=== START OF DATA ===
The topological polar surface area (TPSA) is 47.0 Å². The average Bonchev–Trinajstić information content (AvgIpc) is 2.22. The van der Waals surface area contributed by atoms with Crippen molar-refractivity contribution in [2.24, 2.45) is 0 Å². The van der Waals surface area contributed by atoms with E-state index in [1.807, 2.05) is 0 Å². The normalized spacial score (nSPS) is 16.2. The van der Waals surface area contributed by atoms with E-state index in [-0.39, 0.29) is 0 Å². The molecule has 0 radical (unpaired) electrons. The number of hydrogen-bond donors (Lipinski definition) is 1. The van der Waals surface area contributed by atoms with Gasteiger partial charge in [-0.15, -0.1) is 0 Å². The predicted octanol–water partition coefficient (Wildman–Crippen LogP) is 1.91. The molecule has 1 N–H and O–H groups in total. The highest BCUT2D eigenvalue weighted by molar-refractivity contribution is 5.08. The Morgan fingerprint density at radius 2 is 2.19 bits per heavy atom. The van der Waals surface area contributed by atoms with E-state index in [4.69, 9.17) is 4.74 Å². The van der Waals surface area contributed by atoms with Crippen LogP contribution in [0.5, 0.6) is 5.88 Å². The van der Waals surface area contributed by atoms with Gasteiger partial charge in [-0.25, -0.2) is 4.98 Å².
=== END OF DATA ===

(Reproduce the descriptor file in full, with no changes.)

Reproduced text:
The topological polar surface area (TPSA) is 47.0 Å². The average Bonchev–Trinajstić information content (AvgIpc) is 2.22. The van der Waals surface area contributed by atoms with Crippen molar-refractivity contribution in [2.24, 2.45) is 0 Å². The van der Waals surface area contributed by atoms with E-state index in [1.807, 2.05) is 0 Å². The normalized spacial score (nSPS) is 16.2. The van der Waals surface area contributed by atoms with E-state index in [-0.39, 0.29) is 0 Å². The molecule has 0 radical (unpaired) electrons. The number of hydrogen-bond donors (Lipinski definition) is 1. The van der Waals surface area contributed by atoms with Gasteiger partial charge in [-0.15, -0.1) is 0 Å². The predicted octanol–water partition coefficient (Wildman–Crippen LogP) is 1.91. The molecule has 1 N–H and O–H groups in total. The highest BCUT2D eigenvalue weighted by molar-refractivity contribution is 5.08. The Morgan fingerprint density at radius 2 is 2.19 bits per heavy atom. The van der Waals surface area contributed by atoms with E-state index in [4.69, 9.17) is 4.74 Å². The van der Waals surface area contributed by atoms with Crippen LogP contribution in [0.5, 0.6) is 5.88 Å². The van der Waals surface area contributed by atoms with Gasteiger partial charge in [-0.25, -0.2) is 4.98 Å².